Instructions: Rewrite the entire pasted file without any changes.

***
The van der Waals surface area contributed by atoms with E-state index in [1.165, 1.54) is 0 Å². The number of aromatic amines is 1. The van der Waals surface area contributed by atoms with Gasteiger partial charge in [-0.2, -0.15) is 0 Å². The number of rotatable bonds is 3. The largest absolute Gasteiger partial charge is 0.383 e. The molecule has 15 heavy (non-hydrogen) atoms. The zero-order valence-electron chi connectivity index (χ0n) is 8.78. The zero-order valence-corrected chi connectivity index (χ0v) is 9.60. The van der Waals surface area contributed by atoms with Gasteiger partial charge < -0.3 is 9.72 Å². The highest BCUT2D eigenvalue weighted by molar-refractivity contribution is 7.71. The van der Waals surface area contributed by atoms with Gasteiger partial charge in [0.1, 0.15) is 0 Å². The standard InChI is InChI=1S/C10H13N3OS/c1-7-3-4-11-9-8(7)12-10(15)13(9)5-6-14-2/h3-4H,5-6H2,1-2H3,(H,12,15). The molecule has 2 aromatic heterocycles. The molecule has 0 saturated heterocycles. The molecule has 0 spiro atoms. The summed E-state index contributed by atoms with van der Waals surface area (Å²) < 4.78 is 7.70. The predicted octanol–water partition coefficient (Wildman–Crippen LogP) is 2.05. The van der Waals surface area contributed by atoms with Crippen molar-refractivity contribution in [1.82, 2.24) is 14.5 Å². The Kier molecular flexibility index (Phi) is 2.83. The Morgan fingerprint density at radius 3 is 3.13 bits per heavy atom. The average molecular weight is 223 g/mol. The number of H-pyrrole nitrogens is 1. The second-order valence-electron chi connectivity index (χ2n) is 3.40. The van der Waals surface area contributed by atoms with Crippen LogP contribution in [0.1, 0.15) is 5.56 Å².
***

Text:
The van der Waals surface area contributed by atoms with E-state index in [1.165, 1.54) is 0 Å². The number of aromatic amines is 1. The van der Waals surface area contributed by atoms with Gasteiger partial charge in [-0.2, -0.15) is 0 Å². The number of rotatable bonds is 3. The largest absolute Gasteiger partial charge is 0.383 e. The molecule has 15 heavy (non-hydrogen) atoms. The zero-order valence-electron chi connectivity index (χ0n) is 8.78. The zero-order valence-corrected chi connectivity index (χ0v) is 9.60. The van der Waals surface area contributed by atoms with Gasteiger partial charge < -0.3 is 9.72 Å². The highest BCUT2D eigenvalue weighted by molar-refractivity contribution is 7.71. The van der Waals surface area contributed by atoms with Gasteiger partial charge in [0.1, 0.15) is 0 Å². The standard InChI is InChI=1S/C10H13N3OS/c1-7-3-4-11-9-8(7)12-10(15)13(9)5-6-14-2/h3-4H,5-6H2,1-2H3,(H,12,15). The molecule has 2 aromatic heterocycles. The molecule has 0 saturated heterocycles. The molecule has 0 spiro atoms. The summed E-state index contributed by atoms with van der Waals surface area (Å²) < 4.78 is 7.70. The predicted octanol–water partition coefficient (Wildman–Crippen LogP) is 2.05. The van der Waals surface area contributed by atoms with Crippen molar-refractivity contribution in [1.82, 2.24) is 14.5 Å². The Kier molecular flexibility index (Phi) is 2.83. The Morgan fingerprint density at radius 3 is 3.13 bits per heavy atom. The average molecular weight is 223 g/mol. The number of H-pyrrole nitrogens is 1. The second-order valence-electron chi connectivity index (χ2n) is 3.40. The van der Waals surface area contributed by atoms with Crippen LogP contribution in [0.1, 0.15) is 5.56 Å².